Kenilworth veteran raising money for charity in 100km walk through WWI battlefields

A Kenilworth veteran will be taking part in a 100km walk in France and Belgium to commemorate the end of the First World War and to raise money for The Soldiers' Charity.

Friday, 7th September 2018, 4:07 pm
Updated Friday, 7th September 2018, 4:12 pm
John Aitken

John Aitken, 71, who served in the army as a dentist for 20 years and fought in the Falklands War, will participate in the ‘Frontline Walk’ from Wednesday October 10 to Sunday October 14.

The route takes walkers over the old battlefields of the Hundred Days Offensive, which was the final effort by the Allies which ultimately ended the First World War.

John wished to take part as he knew of the hardships former soldiers can face when they return to civilian life.

His grandfather served in the First World War, and John believes he may have suffered from post-traumatic stress disorder, or ‘shellshock’ as it used to be known.

John wished to support those who may be going through similar problems.

He said: “I left the Army in 1994 after 24 years of full time service.

“Many of us are lucky enough to leave the services both physically and mentally unscathed. I was one of those.

“Not everyone is as fortunate. They are the ones who need caring for.”

John was also inspired to take part in the walk after visiting the Menin Gate in Ypres with the Sing it Loud choir, of which his wife Vivien is a member, back in 2016.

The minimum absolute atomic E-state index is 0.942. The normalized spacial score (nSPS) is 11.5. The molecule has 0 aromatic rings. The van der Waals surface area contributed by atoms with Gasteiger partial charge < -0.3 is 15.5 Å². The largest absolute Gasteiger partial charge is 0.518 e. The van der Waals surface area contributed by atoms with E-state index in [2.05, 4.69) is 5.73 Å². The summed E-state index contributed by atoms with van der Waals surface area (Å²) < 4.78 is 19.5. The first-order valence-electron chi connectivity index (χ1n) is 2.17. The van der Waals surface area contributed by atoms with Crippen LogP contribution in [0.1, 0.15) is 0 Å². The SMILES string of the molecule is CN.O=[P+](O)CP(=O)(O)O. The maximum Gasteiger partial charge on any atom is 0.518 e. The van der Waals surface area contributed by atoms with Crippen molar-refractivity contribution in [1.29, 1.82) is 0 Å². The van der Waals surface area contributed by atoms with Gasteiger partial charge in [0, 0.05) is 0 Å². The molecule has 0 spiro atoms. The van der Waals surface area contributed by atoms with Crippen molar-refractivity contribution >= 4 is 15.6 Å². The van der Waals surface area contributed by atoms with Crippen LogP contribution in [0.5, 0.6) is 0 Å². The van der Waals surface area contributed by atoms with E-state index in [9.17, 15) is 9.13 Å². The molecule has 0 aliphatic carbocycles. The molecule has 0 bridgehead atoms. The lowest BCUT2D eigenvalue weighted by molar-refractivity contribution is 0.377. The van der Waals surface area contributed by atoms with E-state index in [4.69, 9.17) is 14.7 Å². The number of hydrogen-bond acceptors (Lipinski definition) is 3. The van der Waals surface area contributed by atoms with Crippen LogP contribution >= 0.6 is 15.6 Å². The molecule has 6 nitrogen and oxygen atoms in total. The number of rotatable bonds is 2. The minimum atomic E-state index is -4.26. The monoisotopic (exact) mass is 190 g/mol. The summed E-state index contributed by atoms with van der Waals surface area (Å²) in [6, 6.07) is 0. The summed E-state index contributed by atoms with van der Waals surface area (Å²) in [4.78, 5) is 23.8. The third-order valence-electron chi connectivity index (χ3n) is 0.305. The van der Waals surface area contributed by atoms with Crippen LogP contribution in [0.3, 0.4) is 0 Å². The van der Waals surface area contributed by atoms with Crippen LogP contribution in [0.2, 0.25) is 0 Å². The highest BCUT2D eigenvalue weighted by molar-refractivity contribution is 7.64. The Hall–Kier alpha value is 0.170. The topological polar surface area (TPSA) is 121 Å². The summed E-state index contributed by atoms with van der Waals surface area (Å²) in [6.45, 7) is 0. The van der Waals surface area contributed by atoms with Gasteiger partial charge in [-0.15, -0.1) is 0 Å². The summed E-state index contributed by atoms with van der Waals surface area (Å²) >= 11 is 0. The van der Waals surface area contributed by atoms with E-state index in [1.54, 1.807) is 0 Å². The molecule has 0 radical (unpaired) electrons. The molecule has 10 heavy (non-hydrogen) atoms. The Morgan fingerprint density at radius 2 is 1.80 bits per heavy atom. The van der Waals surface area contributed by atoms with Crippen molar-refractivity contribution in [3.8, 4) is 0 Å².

He added: “The service at the Menin Gate was quite thought-provoking, and a moving sight. It really made me think.”

John realised that, beyond remembering those who fought in the First World War, it was important to support also felt many people misunderstand why people join the armed forces, saying many to not join simply to fight.

He added: “I think that it is often assumed that people join the services because they wish to go off and become involved in some sort of conflict.

“This is usually far from the truth. Certainly it was in my case. I know it’s naive but finding myself going off to the Falklands was quite a shock.

“People join for all sorts of reasons - sport and adventurous training, taking part in ceremonial duties, et cetera. Being injured physically or mentally is not one of them.

“It’s easy to say it’s their own fault, but I think that is being a bit simplistic. They need our support.”

John will join around 30 other people on the three-day walk. He admitted the trek will be a challenge as he has never walked 20 miles - around a third of 100km - for three days running.

Anyone wishing to sponsor John should visit